Ocean Towing

Pearl Harbor, Hawaii to Guam. USS St. Louis

Marine Transportation

Ocean Towing Hawaii

In August of 2018, Curtin Maritime was awarded a contract to tow the Ex. USS St. Louis from Pearl Harbor to a position off of Guam.

Project Facts
 Pearl Harbor to an undisclosed position off Guam
 Charleston class Amphibious Cargo Ship measuring 576’ x 82’
3,300 nautical miles
Over 17 tons of chain, wire, and other rigging.
Six man tug crew.

When performing ocean towing Hawaii is a key stop for many projects. The ocean tow was the key component to a SINKEX exercise that the United States Military was conducting in the vicinity of Guam, where the ship would be used as target practice and sunk by other US military assets.

The USS St. Louis was a decommissioned Charleston class Amphibious Cargo Ship measuring 576’ x 82’, with an estimated displacement of 11,000 tons. The tug Alice C is a Curtin Maritime ocean-going tug measuring 120’ x 31’, boasting 4,300 hp and 132,000 lbs of bollard pull.

After being awarded the ocean towing contract to rig and tow the ship to Guam, the Curtin Maritime team had to get to work to ensure they could meet the customer’s deadlines. Curtin Maritime immediately flew crew to Pearl Harbor, Hawaii to board the St. Louis and to create a rigging and towing plan in full compliance with the US Navy Towing Manual’s Appendix H. This plan was then sent to Seattle where Curtin’s rigging vendors worked tirelessly to supply them with over 17 tons of chain, wire, and other rigging needed to load on the recent addition to the Curtin Maritime fleet tug Alice C before her departure for Hawaii.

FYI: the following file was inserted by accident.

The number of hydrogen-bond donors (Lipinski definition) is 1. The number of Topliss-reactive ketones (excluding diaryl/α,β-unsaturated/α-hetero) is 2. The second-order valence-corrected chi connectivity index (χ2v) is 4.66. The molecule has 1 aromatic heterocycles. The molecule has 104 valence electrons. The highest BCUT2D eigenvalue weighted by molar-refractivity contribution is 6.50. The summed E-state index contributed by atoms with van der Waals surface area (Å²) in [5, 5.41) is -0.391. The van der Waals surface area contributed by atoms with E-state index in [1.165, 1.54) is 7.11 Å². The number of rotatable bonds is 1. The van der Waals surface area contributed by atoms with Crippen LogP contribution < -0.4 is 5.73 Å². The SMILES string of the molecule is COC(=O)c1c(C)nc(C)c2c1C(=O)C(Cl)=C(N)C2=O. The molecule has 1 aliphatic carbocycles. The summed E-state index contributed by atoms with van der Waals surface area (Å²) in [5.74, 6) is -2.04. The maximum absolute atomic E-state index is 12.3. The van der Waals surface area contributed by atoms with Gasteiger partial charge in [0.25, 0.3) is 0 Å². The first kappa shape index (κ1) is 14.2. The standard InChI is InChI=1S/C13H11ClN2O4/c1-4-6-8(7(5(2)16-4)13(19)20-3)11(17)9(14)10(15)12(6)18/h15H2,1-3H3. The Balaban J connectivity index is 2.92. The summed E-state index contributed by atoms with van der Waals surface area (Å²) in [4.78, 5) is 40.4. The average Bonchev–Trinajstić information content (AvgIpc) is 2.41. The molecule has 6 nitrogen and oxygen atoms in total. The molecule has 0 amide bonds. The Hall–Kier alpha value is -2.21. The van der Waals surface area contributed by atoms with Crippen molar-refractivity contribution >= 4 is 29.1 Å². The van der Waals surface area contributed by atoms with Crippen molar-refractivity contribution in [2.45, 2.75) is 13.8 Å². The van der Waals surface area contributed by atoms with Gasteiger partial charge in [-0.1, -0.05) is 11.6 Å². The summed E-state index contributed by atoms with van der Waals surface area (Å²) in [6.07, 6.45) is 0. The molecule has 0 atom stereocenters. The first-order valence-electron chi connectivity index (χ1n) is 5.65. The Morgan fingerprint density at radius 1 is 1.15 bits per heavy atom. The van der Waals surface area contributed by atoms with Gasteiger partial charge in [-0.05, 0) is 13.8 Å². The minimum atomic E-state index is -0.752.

Once loaded with rigging, fuel, and supplies- the  Curtin Maritime tug Alice C departed Seattle and ran straight for Pearl Harbor, Hawaii. Upon arrival, the crew of Alice C began rigging the ship for the ocean tow. Within 48 hours of arrival, the six-man tug crew was able to complete initial rigging of the ship including the main and emergency tow bridles using only the tug’s power; as well as securing sea valves and rigging a high and low bilge alarm system in the ship’s cargo holds.

Alice C departed for this ocean towing project from Pearl Harbor with the USS St. Louis in tow on a calm Oahu Morning. 3,300 nautical miles and almost three weeks later, the tug Alice C broke tow in the open ocean setting the St. Louis adrift so that the Military could conduct their exercises. The mission was successful and safety was a priority on all accounts, and the Alice C made a pit stop in Apra Harbor, Guam for fresh groceries before returning to Hawaii.


Pearl Harbor, HA. Map >


U.S. Navy (US NAVY)


Government Contract, Deadship Towing, Ship Assist

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